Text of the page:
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The Pursuit of Happiness
The Pursuit of Happiness
Emotions have always formed a fundamental part of psychology. In the initial stages of its growth, psychology mainly concentrated on negative emotions such as anxiety, depression and anger, as compared to positive emotions that as joy, satisfaction and happiness. In fact, the literature available today examines suffering at a greater magnitude than joy. Nevertheless, the tide is flowing on the other direction with considerable attention being given to positive emotions, and especially happiness. This does not undermine the fact that the term happiness is yet to have a definite definition, rather its definitions remain abstract and subjective.
While there are numerous definitions of happiness, it may be defined as a life experience that is characterized by the predominance of positive emotions and composed of subjective wellbeing and satisfaction with life (Nettle, 2006).
There are varied measures that are used to assess or evaluate the levels of happiness of individuals. The questions asked mainly aim at giving levels of happiness such as extremely happy, moderately happy and others. In addition, they may employ multiple items of measuring happiness where they tap into the affective and cognitive components of happiness (Nettle, 2006). The cognitive components underline the fact judgment pertaining to the high life satisfaction, while the affective component is mainly about the experience of persistent, positive emotions, as well as relatively infrequent negative emotions. Various scales may also be used, for example, The Affect Balance Scale that invites individuals to report the frequency with which they undergo various negative or positive emotions within a definite period. The Experience Sampling Method, on the other hand, uses pagers to sporadically interrupt the waking experience of people and sample their moods. The Day Restructuring Method requires the respondents to evaluate every hour of their previous day, and recall the things that they were doing at a certain time and their feelings on the same. Subjective Happiness Scale asks its respondents to rate the degree with which they see or believe themselves as unhappy or happy.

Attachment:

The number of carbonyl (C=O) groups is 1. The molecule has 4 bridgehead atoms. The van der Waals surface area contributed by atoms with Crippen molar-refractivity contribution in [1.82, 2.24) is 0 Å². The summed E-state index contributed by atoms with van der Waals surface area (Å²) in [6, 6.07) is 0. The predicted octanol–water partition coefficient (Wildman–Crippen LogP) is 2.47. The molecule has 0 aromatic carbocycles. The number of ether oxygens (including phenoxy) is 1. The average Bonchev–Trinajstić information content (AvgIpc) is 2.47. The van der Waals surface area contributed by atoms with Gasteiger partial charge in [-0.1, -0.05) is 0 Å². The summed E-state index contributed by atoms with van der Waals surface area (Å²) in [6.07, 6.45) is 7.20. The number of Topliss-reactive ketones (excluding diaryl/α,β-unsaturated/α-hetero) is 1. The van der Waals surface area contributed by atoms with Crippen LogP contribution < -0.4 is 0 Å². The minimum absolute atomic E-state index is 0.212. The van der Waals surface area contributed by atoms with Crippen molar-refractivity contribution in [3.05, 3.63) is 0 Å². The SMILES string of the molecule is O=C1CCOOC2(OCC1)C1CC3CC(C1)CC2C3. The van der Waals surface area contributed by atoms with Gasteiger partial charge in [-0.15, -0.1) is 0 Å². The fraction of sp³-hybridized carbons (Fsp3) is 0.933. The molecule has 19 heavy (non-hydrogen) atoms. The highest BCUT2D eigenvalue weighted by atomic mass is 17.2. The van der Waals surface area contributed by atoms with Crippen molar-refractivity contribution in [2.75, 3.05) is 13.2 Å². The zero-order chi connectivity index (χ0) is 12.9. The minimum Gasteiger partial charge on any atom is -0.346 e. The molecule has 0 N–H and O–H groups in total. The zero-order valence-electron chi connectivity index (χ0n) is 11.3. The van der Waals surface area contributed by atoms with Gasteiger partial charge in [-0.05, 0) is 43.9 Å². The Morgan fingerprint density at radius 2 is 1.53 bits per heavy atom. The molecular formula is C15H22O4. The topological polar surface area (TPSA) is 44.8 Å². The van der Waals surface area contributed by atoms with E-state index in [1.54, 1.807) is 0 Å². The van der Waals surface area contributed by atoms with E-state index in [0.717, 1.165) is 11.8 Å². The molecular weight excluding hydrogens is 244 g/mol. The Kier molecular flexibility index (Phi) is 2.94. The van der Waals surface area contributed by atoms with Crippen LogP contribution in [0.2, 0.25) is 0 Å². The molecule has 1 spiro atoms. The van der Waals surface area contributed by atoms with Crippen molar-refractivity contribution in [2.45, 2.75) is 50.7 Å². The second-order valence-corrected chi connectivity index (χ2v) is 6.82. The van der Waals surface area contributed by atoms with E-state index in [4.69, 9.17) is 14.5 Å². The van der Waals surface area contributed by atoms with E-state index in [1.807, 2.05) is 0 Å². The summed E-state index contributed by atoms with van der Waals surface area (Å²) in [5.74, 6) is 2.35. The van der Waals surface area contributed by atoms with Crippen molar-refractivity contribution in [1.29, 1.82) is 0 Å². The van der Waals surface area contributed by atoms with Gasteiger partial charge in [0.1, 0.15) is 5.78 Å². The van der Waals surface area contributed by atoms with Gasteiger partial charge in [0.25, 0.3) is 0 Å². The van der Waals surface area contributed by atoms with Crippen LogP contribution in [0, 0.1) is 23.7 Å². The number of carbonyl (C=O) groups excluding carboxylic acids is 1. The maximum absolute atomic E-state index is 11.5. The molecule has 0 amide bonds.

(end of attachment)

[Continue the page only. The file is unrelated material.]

It is commonly concluded among psychologists especially in positive psychology research that happiness is a result of a combination of voluntary activities, genetics and circumstances. This may be considered sufficiently reasonable, especially considering that the virtual tautology has been found applicable to most human characteristics (Gilbert, 2006). Some positive psychologists even propose a happiness formula, which is a weighted sum of its components or parts, with weights that are founded on research with enormous samples of individuals (Gilbert, 2006). Representative sets of weights are 40% voluntary activities, 10% circumstances and 50% genetics. This, to me appears sufficiently reasonable as it is a reflection of research literature, although the exact weights are usually a function of samples where they are derived (Gilbert, 2006).
While this may be the case, happiness is a choice and a function of decisions that an individual makes. It revolves around devoting time to friends and family, maintaining a hopeful outlook.............
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